Tuesday, December 30, 2008
Kaikai, in Tok Pisin, means “food.” People often refer to the traditional Papua New Guinean meal as “gaden kaikai” because the majority of Papua New Guineans subsist mainly on what they grow in their own gardens.
Pictured above is a meal that we were served at a funeral while we were living in the village. On the left you see a bowl of what looks like potatoes. They are actually a variety of sweet potato; topped with greens (specifically, young pumpkin leaves). That is a typical meal for many Papua New Guineans. They will boil sweet potatoes, cooking bananas or taro in coconut cream or water, and top them with boiled greens. They may or may not have meat, such as chicken, wild game, fish, or on special occasions, like this funeral, pork.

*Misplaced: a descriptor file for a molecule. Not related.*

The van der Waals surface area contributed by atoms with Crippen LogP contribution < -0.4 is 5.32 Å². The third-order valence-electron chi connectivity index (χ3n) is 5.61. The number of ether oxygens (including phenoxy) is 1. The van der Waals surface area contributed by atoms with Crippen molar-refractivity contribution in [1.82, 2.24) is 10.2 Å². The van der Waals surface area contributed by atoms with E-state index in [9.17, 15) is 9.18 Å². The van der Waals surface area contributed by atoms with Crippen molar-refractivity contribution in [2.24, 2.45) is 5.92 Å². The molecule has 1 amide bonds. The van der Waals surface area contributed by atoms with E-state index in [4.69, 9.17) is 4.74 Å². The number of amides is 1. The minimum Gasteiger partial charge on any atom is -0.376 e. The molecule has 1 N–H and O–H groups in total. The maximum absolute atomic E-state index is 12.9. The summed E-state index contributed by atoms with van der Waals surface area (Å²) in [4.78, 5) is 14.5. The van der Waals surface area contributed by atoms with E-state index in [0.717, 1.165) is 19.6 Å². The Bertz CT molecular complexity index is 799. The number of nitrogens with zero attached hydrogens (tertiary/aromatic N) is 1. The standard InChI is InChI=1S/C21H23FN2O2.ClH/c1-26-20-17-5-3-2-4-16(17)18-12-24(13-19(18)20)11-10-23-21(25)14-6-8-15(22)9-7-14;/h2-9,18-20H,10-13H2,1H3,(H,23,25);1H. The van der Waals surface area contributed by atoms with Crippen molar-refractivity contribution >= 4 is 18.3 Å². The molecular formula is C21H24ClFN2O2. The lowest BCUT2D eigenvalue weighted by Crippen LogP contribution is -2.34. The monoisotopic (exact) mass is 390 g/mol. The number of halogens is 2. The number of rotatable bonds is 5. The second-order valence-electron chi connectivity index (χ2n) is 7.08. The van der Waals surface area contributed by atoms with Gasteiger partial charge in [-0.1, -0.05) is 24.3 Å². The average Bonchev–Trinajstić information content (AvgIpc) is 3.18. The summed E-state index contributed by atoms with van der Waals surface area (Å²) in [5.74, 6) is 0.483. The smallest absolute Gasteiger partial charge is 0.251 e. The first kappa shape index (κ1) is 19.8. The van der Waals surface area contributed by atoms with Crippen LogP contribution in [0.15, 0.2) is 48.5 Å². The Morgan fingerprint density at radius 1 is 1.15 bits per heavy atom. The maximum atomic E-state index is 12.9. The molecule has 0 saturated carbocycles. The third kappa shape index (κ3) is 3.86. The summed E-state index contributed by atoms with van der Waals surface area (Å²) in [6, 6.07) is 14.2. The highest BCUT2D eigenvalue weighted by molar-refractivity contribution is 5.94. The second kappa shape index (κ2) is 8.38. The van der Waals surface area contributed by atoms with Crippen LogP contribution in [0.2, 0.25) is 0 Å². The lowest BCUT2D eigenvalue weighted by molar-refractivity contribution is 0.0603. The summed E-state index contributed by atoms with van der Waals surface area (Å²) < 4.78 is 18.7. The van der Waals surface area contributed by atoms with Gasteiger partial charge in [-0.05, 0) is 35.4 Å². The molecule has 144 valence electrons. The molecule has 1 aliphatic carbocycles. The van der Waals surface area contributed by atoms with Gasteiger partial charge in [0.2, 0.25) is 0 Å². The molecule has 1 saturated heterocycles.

You can also see that they have rice. In our experience, Papua New Guineans love rice. But for most people, rice is somewhat of a luxury because they have to buy it. However, some people are now learning how to plant dry land rice in their gardens.
For the most part, we enjoyed garden kaikai, though we found it a bit monotonous, being spoiled as we are by the variety we are used to at home. But Papua New Guineans are wonderfully self-sufficient. They may get a paying job in town for a time, but if they tire of having a set schedule or of not being their own boss, they can always go back to their land and work their gardens. Most places in Papua New Guinea are not prone to drought or similar problems, and so living off of the land is a pretty secure lifestyle.
at 7:59 AM